Tip Raises False Hope

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    NEWSLETTERS

    Jamie Scott Lytle/ North County Times
    Posters and ribbons decorate the streets, reminding shoppers that the 14-year-old Amber Dubois is still missing.

    Police searching for a missing 14-year-old girl were sure this was the tip they were waiting for: A teenage girl in Humboldt County identified herself as Amber and matched the description of missing Amber Dubois -- and she told people she was from Escondido, Dubois' home town.

    Surely this had to be the girl, missing since Feb. 13, right?

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    “Talk about your coincidences,” Escondido police Lt. Bob Benton told the San Diego Union-Tribune. “We thought for sure it was her."

    It wasn't. The Amber in Humboldt County, found by detectives in August, was actually a 17-year-old runaway from  Escondido Lakes, Wash., according to the Union-Tribune. Police are still searching for Amber Dubois.

    "That's been the toughest part in the emotional roller coaster," Benton said. "Getting what we believe are very credible tips and that Amber would be coming home, to the realization that it's not her.”

    Dubois was last seen just after 7 a.m. Friday, February 13 about a block from Escondido High. The girl's parents said she was especially excited to get to school to exchange Valentine's Day gifts with friends. She also couldn't wait to pay for her baby lamb through the school's Future Farmer's of America program.

    The teen's cell phone was activated for a few seconds the Saturday after she was last seen but according to her parents, hasn't been used since. Investigators announced the results of a computer forensics search of the teenager's computer, saying nothing on the computer offered up any clues as to the girl's whereabouts.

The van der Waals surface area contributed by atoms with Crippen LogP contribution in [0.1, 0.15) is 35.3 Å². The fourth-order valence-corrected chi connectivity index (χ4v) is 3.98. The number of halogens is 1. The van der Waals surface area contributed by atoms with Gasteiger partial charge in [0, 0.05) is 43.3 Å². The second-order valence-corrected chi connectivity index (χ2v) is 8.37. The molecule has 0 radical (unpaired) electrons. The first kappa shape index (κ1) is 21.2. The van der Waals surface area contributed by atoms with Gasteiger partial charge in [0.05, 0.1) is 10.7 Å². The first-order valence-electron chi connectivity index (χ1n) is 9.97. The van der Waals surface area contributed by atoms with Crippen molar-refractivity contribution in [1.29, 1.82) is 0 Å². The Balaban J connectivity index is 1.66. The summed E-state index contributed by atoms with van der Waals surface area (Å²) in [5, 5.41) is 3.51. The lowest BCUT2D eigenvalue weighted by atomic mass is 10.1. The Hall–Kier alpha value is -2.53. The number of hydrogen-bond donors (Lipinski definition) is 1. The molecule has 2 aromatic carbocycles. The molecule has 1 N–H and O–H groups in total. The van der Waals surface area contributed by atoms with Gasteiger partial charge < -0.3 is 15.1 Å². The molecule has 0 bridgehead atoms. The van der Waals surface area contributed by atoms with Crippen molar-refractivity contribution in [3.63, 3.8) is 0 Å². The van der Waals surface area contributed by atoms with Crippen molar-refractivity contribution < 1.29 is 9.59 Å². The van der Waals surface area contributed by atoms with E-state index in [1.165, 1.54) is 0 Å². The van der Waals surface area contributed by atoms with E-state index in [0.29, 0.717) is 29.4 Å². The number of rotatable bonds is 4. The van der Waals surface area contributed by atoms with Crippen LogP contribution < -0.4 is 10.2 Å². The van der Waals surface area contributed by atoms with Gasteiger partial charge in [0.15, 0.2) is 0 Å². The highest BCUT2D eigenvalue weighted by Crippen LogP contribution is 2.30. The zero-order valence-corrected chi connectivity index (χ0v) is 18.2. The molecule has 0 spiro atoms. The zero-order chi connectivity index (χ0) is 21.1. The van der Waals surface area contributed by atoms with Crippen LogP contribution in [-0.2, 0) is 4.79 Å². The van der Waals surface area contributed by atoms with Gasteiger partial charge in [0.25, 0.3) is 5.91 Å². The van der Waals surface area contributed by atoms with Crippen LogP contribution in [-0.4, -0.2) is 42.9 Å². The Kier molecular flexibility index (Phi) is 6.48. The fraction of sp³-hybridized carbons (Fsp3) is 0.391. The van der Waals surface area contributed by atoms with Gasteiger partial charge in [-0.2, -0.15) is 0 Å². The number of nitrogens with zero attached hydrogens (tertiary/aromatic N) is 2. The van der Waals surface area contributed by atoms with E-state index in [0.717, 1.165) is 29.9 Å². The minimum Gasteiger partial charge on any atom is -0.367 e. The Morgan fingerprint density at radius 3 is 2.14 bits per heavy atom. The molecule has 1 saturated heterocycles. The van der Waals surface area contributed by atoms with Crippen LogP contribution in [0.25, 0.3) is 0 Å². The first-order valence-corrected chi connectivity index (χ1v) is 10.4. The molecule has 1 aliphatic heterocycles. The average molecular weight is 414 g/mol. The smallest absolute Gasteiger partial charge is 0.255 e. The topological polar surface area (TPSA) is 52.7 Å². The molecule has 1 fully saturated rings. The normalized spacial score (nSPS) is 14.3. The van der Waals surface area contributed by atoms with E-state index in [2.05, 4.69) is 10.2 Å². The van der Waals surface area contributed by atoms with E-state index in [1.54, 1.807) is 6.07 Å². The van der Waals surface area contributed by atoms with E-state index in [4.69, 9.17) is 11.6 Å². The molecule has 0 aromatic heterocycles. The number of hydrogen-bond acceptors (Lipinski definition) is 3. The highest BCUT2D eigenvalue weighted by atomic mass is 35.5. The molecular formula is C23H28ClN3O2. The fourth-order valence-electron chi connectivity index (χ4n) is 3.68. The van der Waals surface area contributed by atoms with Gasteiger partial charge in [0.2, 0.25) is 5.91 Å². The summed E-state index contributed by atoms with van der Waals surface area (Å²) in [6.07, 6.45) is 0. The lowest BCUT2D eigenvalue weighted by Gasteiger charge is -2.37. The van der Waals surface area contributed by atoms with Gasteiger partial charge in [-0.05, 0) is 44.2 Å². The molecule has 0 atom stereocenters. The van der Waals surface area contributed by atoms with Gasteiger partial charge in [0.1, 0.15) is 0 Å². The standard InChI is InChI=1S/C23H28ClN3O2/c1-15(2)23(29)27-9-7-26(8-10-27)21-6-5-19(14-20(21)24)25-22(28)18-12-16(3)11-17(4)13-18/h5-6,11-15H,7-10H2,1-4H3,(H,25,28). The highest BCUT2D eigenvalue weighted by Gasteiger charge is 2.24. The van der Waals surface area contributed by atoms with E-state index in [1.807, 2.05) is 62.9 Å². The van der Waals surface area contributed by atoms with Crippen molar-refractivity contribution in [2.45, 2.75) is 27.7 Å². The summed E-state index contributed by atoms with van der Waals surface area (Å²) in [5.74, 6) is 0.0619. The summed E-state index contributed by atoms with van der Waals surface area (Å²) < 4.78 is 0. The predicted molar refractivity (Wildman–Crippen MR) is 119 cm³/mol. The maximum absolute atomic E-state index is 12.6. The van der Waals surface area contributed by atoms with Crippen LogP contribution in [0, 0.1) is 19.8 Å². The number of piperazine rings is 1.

Volunteers launched a door-to-door search the weekend after Amber's disappearance. In the weeks that followed, family and friends have held candlelight vigils and organized search parties to cover areas of Escondido and parts of the North County.

    Even the television program "America's Most Wanted" has profiled the case. The family told producers of the show that Amber sent four texts to her grandmother before leaving the house that morning for the roughly mile long walk to school. Amber was last seen by two family friends only about 300 yards from the school's gate.

    Amber’s family says Amber was a model student who never talked about running away and they believe she was abducted.

    The teenager's parents have criticized how Escondido Police investigators have handled the case.

    Dubois' mother, Carrie McGonigle, wrote a letter to Escondido's Police Chief, asking him to bring in an outside task force.  She also said Amber's case needs national attention.  "I feel like it should be all over the media, I feel like everyone should be picking up the story and it should be all over the nation," McGonigle said. 

    At an August prayer vigil at Escondido High School, Amber's father Moe Dubois said again that the family feels police had, "dropped the ball," with he and ex-wife McGonigle citing several alleged delays that may have hurt Amber's chances of being found, according to the North County Times.

    Among their concerns was one tip received Aug. 24 reporting seeing Amber at a business. Police were made aware of the tip and found that the business had a surveillance video but McGonigle said detectives never tried to get the tape, and after almost two weeks, the business erased it, according to the paper.

    Other outside agencies have been helping Escondido Police including the F.B.I. and the National Center for Missing and Exploited Children. 

    Escondido police spokesperson Lt. Bob Benton told the North County Times that Escondido detectives were open to allowing a person hired by the family to look at their investigative files, but other agencies involved in the investigation would also have to approve.